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Smart and sassy

French carmakers lend some quirkiness to their cars that make them stand out in the crowd. You see it in the Fluence, which is set to make a style statement when it comes in mid-2011. The Koleos will follow a few months later with hopes to make a mark in the SUV segment. But can it?


At first glance, you will notice that the Koleos isn’t as big as the other SUVs in its class. Even ground clearance (188mm) is un-SUV-like. The Renault Lozenge nose is set in a wide panel that divides the two-part grille and oversized headlights, but there’s nothing true to French tradition about the styling.

It’s a neat, inoffensive design at best, with the smooth shape of a modern soft-roader. From some angles, the Koleos looks Korean and that’s not surprising because it is built and sold there as the Samsung QM5.

In fact, while Renault was responsible for styling, Nissan did the engineering using the X-Trail’s platform as base. Then Renault Samsung built the Koleos at its Busan plant to take advantage of the relatively cheap manufacturing costs in South Korea. The Koleos is a good example of collaboration between brands to reduce development time (which took only 28 months) and cut costs. But as a result, the car doesn’t have a strong enough identity.


The interiors are not up to European standards, although in terms of quality for a Korean-built car, it’s good. This is the case with Chevrolet’s Captiva and Cruze and Hyundai’s Sonata and Santa Fe too. But the Koleos is an exception. The interior fit and finish is a cut above its Korean peers. The plastics are hardwearing, the switchgear feels solid and the vents don’t flap around. The trim feels tightly screwed down and hence rattles are unlikely.

The interior design, like the exterior, isn’t one to rave about. The dashboard is a massive slab of plastic which gets some relief from the large, dash-mounted display screen but you can’t get away from the unexciting cabin feel. But settle down into the Koleos’ lofty perch and you quickly realise that Renault has made up in function for what it lost in form.

The Koleos is possibly the most practical SUV in its class. Stop/start is standard on the Euro-spec car, as are cruise control, Bluetooth connectivity, on-board computer, auto-on headlamps and wipers. It also gets an impressive music system. It’s not clear how much will carry forward to the India-spec Koleos but my guess is that Renault will not compromise on kit.

The driving position is superb and all-round visibility, brilliant. The rear seats are incredibly comfortable and offer good under-thigh support. Absence of a third row could be a disadvantage, especially since the Captiva and the soon-to-be-launched updated Outlander have seven-seat configurations, a big hook for Indian families.

But none of the other SUVs have the Koleos’ clever detailing. The fold-down trays in the back of the front seats for the rear passengers, the cubbyholes in the floor and the split tailgate, which doubles up as a table or bench, are brilliant touches. But the best of all is the way a simple lever, located on the inner D-pillar, drops the seat and tips forward the seat squab simultaneously, to extend the flat loading area.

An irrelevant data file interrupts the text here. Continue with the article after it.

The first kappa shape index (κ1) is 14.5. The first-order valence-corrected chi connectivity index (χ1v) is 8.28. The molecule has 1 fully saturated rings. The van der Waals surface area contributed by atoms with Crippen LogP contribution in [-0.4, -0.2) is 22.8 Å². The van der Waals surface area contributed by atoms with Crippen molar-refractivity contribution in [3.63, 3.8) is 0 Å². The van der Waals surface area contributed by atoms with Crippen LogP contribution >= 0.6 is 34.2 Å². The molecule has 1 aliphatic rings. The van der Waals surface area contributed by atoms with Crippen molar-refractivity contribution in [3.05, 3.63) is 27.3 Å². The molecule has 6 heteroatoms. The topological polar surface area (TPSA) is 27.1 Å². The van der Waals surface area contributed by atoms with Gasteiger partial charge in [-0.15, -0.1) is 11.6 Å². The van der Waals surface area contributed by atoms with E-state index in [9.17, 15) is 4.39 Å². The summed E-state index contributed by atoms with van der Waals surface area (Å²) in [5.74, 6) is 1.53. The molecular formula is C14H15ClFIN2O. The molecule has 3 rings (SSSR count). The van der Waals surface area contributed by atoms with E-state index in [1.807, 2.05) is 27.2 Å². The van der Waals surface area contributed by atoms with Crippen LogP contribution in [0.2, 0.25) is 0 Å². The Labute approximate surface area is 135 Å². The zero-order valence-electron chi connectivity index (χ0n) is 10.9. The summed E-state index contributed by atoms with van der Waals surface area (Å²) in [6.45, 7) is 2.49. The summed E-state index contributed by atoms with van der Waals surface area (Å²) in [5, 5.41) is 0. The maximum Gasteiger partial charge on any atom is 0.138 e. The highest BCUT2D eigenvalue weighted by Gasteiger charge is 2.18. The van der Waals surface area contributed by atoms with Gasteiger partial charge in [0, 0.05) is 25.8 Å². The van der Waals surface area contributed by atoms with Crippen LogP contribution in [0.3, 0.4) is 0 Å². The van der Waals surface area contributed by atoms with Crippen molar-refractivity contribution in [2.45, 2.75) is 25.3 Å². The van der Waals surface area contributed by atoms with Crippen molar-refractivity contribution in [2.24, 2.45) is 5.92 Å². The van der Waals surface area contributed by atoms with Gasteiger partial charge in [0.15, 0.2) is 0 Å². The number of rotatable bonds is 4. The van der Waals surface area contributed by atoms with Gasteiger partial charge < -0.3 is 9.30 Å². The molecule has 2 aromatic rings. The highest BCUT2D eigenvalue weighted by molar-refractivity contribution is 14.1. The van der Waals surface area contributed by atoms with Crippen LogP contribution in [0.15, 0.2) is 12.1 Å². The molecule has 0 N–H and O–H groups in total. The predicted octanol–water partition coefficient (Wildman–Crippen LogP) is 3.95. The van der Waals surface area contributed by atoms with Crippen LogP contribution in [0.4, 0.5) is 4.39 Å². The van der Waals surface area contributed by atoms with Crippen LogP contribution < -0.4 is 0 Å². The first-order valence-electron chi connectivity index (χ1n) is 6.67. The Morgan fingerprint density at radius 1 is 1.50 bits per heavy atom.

The Koleos’ 2-litre 150bhp all-aluminium common-rail diesel with variable valve timing is the same as the impressive M9R engine that powers the X-Trail. This motor is quite rev-happy for a diesel with lots of punch once you cross 2000rpm.

In fact, the Koleos feels remarkably quick and the strong mid-range takes you to serious speeds with just a tap of the foot. The engine is pretty refined too and though you get the familiar diesel clatter under heavy load, the cabin is by and large, peaceful. However, though the Koleos will have no difficulty in keeping up with traffic on open roads, the rubbery gearshift and snappy clutch will make it hard to drive smoothly in the city.


The strong and punchy engine is at odds with the Koleos’ docile handling, which is clearly set up for relaxed driving. There’s lots of body roll, the Koleos doesn’t like being hustled through corners and understeers easily with the front tyres giving up the game pretty early. The steering is fairly accurate but doesn’t exactly bristle with feel and you realise that there’s not much ‘Sport’ in this SUV.

However, the Koleos’ ride quality is phenomenal. On some rural dirt tracks, which were uneven and rutted, the Koleos felt utterly smooth and composed, the suspension soaking up everything. Its brilliant ride comfort would be a huge plus on our bone-jarring roads, giving it an edge over most other soft-roaders.

I couldn’t experience the Koleos in 4WD, which is similar to the X-Trail’s all-mode 4x4 system. The Koleos also comes in two-wheel-drive configuration, which is significantly cheaper. Renault might offer both two and four-wheel-drive options for India.


The Koleos is a well-engineered SUV with some interesting bits that make it stand out. But is it charming enough to entice buyers? The styling may be too tame for some and the Renault badge, a risk for others.

Nevertheless, there’s nothing like a good deal to wash away any doubts. Renault knows it has to undercut its rivals by a fair bit for the Koleos to click and, according to company sources, a starting price of around Rs 15 lakh for the 4x2 version is being discussed — an indication that even in our tough market it’s eventually price that will dictate terms.

Spec check

Renault Koleos

Price: Rs 15 lakh (est)
L/W/H: 4520/2120/1710mm
Engine: 4-cyls in-line, 1995cc, diesel/ front, transverse, FWD
Power: 150bhp at 4000rpm
Torque: 32.6kgm at 2000rpm
Gearbox: 6-speed manual
Brakes (f/r): 320mm ventilated discs/ 292mm ventilated discs

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